Tiger Woods had a slam-dunk eagle at Torrey Pines. Or did he? Let's take a closer look
Tiger Woods hit one of the most astonishing shots of even his career on the final day of the 2020 Farmers Insurance Open at Torrey Pines.
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From the fairway, his wedge shot was dialled in on the pin. It landed in the middle of the green, took two bounces and the third landed straight in the hole. The ball disappeared for a split second only to reappear and finish a few inches outside the cup.
It needs to be seen to be believed…
⛳️ @TigerWoods nearly holed out from the fairway.
The ball went IN the hole … and came back out. 😳 pic.twitter.com/ikm21gLSju
— PGA TOUR (@PGATOUR) January 26, 2020
But wait, didn’t the ball go in the hole? Isn’t there a rule that says “if any part of the ball is in the hole”? Why doesn’t it count? Those were the sorts of questions flooding the replies to that PGA Tour tweet.
Here’s NCG’s Rules of Golf expert Steve Carroll to explain…
Why Tiger Woods’ hole-out didn’t count
You’re thinking here of Rule 13.2c – or to give it its more snappy title ‘Ball Resting Against Flagstick in Hole’.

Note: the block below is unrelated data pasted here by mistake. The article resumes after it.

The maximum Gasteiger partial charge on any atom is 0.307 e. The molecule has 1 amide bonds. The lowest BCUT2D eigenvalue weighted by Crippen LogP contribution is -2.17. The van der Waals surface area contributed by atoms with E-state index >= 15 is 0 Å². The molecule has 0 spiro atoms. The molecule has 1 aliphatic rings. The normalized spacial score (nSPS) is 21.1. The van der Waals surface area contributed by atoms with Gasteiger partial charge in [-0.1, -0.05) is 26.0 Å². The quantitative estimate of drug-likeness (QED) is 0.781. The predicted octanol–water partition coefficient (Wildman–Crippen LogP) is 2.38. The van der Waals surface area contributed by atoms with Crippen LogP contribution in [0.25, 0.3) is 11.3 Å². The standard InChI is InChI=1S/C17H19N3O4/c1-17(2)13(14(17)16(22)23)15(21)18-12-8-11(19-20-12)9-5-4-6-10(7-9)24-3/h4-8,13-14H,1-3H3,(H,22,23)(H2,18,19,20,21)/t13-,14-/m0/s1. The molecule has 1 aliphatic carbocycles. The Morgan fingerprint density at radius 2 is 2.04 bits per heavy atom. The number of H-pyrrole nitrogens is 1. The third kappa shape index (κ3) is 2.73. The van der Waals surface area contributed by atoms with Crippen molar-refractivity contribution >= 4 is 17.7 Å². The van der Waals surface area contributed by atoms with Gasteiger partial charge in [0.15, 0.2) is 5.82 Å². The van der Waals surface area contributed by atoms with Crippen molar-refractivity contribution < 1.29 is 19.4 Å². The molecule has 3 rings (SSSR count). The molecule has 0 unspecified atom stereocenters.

This is a special case which reads: “If a player’s ball comes to rest against the flagstick left in the hole: If any part of the ball is in the hole below the surface of the putting green, the ball is treated as holed even if the entire ball is not below the surface.”
While that clearly doesn’t apply to what happened to Tiger, it does give you the telling reason as to why the GOAT wasn’t celebrating a slam-dunk eagle.
The key is the word “rest”.
In the definitions found in the Rules of Golf, a ball is holed when it is “at rest in the hole after a stroke and the entire ball is below the surface of the putting green”.
Woods’ ball wasn’t ‘at rest’ when it popped in and popped out of the cup.
An interpretation, to the definition (bear with me), states that: “The words ‘at rest’ in the definition of holed are used to make it clear that if a ball falls into the hole and bounces out, it is not holed.”
But “if a player removes a ball from the hole that is still moving (such as circling or bouncing in the bottom of the hole), it is still considered holed despite the ball not having come to rest in the hole.”
Still a pretty cool birdie…
If you have any more questions regarding the Rules of Golf, you can ask in the comments below or send Steve a tweet.